According to The Economic Times, there are currently more than 65 exclusive stores in the nation.
The "exclusive" designation has been applied because they are not typical retail outlets. While the American hubs are built and owned by Apple, the company is legally barred from opening its own stores in India because it does not source at least 30 percent of its products from the nation. To get around that and still offer a presence in India, the company allowed 17 franchisees to open dozens of exclusive locations throughout the country.
Apple's Indian stores do not currently resemble their international counterparts, which are outfitted with large glass windows and a bright, white décor. The company plans to change this by sending its global suppliers to India to help franchise owners remodel their exclusive outlets.
The new stores are expected to be open by 2015. It is not yet known how long it will take the franchisees to remodel their existing locations.
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Brian Bade, CEO of Reliance Digital (Apple's largest premium reseller), currently operates 20 exclusive outlets. He told The Economic Times that after consolidating his company's operations, his firm is "currently looking at several properties for Apple stores." "
The existing stores and newer ones will be remodeled with newer fixtures that Apple uses in some of its best stores internationally to provide a far superior consumer experience," he said.
Bade was reluctant to say how many stores he would open, but three unnamed sources told ET that there should be roughly 200 exclusive Apple retailers in India by 2015.
The iPhone maker is also expected to continue expanding its presence in China, where it faces the greatest number of challenges -- including dozens of fake stores posing as real Apple outlets.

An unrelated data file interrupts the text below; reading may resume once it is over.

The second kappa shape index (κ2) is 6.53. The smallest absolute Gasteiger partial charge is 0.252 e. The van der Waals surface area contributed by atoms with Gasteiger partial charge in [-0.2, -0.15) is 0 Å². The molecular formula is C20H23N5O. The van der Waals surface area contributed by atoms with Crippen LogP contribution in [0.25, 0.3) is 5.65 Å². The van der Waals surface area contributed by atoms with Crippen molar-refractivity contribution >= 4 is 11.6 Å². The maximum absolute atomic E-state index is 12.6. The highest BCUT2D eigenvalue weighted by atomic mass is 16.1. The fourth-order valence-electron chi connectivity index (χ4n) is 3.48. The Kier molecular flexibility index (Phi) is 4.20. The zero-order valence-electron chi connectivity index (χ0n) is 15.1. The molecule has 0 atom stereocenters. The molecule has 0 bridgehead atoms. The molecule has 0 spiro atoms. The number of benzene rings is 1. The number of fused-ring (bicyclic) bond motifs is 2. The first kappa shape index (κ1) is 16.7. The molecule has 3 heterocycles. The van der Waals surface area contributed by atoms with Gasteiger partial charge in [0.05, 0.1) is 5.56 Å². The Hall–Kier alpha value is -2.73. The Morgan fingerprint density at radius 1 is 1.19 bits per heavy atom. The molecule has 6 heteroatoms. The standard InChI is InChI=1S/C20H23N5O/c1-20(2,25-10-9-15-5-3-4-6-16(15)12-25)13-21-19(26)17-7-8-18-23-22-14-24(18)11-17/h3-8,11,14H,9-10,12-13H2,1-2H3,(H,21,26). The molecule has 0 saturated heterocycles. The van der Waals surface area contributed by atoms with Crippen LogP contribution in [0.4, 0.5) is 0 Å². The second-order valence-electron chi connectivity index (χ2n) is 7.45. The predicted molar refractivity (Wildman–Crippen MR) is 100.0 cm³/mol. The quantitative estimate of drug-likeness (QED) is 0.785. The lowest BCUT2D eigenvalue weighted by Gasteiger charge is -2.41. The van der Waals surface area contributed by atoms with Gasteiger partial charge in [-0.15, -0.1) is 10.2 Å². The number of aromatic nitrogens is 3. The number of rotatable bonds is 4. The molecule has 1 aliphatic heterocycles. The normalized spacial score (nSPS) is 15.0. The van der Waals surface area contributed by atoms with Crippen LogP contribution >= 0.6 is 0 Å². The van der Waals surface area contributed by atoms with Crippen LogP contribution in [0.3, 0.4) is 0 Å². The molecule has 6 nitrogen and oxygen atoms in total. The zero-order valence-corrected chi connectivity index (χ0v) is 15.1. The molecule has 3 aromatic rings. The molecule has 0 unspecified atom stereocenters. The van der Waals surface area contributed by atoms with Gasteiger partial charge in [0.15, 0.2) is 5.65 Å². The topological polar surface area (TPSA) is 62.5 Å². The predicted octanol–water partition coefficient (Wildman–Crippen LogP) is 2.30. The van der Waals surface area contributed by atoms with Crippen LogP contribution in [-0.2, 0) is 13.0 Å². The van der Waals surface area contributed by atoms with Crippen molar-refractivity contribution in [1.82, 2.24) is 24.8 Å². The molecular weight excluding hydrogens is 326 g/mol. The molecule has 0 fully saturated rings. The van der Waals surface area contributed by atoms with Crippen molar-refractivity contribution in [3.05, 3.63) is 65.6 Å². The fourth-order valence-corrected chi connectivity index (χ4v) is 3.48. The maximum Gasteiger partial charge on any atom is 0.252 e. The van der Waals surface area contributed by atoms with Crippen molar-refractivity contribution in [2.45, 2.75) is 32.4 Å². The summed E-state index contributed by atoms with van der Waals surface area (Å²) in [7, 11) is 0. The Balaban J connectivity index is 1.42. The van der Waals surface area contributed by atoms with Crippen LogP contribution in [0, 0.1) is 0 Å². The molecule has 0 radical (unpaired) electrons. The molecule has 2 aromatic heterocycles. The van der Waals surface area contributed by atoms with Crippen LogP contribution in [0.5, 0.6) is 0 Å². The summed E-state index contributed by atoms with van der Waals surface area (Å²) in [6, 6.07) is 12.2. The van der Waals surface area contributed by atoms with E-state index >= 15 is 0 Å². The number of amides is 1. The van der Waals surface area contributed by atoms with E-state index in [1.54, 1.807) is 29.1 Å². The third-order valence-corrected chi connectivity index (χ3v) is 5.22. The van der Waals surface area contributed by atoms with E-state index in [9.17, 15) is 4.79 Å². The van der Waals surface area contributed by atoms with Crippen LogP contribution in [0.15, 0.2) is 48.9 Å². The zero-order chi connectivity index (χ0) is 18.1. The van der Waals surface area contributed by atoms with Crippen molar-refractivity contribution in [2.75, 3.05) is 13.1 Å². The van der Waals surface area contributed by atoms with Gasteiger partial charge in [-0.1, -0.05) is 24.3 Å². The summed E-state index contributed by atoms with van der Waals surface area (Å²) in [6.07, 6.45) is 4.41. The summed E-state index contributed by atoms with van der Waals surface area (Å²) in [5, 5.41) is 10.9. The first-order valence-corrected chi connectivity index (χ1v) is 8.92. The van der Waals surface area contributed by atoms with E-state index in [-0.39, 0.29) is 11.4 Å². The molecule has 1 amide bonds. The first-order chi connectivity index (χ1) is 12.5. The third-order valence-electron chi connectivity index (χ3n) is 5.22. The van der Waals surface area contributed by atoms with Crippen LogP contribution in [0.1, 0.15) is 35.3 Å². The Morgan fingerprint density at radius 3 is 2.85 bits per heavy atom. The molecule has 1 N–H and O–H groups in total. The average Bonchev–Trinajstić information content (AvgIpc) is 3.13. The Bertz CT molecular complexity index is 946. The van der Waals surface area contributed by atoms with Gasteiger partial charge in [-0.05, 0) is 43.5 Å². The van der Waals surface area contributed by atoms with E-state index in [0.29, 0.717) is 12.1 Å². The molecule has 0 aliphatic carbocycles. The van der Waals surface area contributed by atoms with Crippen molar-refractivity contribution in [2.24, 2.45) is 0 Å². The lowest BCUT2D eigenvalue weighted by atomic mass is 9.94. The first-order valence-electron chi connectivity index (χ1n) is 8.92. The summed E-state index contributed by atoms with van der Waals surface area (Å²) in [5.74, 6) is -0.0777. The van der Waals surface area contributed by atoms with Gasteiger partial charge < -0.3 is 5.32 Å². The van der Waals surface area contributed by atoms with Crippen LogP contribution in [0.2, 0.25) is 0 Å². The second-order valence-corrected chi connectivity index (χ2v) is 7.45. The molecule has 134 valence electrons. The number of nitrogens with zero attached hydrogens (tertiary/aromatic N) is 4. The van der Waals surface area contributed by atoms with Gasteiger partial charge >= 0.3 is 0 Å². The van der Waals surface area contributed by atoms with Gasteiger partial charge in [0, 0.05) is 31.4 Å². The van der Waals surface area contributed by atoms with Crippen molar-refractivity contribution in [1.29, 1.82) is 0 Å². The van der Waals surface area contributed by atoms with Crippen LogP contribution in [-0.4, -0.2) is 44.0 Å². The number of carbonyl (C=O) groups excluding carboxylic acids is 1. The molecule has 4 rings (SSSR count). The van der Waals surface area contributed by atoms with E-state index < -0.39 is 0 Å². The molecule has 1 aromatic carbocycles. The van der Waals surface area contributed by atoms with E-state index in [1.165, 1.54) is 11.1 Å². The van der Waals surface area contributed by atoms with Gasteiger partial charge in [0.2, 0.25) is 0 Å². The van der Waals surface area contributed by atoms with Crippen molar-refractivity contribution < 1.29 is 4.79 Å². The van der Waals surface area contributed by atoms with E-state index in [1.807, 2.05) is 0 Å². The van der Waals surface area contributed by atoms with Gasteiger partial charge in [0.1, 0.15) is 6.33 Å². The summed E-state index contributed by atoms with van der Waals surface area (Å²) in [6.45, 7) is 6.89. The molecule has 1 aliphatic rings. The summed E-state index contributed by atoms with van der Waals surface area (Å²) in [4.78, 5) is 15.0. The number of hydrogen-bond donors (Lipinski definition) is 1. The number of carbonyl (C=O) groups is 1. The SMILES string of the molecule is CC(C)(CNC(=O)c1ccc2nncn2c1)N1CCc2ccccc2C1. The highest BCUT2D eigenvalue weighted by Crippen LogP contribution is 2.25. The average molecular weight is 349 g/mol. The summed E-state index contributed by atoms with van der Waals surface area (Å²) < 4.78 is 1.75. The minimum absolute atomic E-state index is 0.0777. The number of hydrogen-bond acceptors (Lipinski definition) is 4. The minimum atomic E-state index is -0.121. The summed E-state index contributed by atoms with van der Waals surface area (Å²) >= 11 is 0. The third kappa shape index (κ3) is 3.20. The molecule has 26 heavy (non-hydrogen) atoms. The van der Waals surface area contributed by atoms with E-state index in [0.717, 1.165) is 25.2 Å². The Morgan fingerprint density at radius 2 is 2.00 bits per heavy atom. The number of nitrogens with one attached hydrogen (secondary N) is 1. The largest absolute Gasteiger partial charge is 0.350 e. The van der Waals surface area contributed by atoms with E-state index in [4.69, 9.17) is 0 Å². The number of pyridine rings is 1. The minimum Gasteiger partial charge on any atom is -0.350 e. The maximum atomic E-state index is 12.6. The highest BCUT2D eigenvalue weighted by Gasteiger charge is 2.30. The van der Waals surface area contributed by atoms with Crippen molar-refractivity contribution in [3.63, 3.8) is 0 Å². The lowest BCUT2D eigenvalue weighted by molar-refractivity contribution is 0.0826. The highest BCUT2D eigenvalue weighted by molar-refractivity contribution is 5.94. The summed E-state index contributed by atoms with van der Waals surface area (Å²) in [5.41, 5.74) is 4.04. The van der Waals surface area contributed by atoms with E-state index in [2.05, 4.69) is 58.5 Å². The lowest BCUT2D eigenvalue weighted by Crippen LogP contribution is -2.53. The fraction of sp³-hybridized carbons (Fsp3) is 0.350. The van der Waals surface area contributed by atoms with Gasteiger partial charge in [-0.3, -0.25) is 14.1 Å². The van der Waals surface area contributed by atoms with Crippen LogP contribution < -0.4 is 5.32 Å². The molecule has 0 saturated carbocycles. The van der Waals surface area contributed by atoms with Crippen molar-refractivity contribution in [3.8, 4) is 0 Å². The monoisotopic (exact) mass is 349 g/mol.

Tim Cook, the man who took over as CEO when Steve Jobs stepped down, has repeatedly stated the importance of the Chinese market. Cook firmly believes that China is Apple's most significant market. Long-term, he might be right.
In addition to the existing sales potential (329 million smartphones are expected to be sold in China this year), Apple also hopes to cash in on China's growing middle class.
In January 2012, CNNMoney reported that the average amount of disposable income per capita rose from $760 in 2000 to $3,000 in 2010. That growth is allowing more and more Chinese citizens to buy expensive electronics -- including those produced by Apple.
Not to be outdone, the McKinsey Global Institute projects that India's middle class population will rise from the current estimate of 50 million (less than five percent of the country's total population) to 583 million by 2030.
Louis Bedigian is the Senior Tech Analyst and Features Writer of Benzinga. You can reach him at 248-636-1322 or email@example.com. Follow him @LouisBedigianBZ
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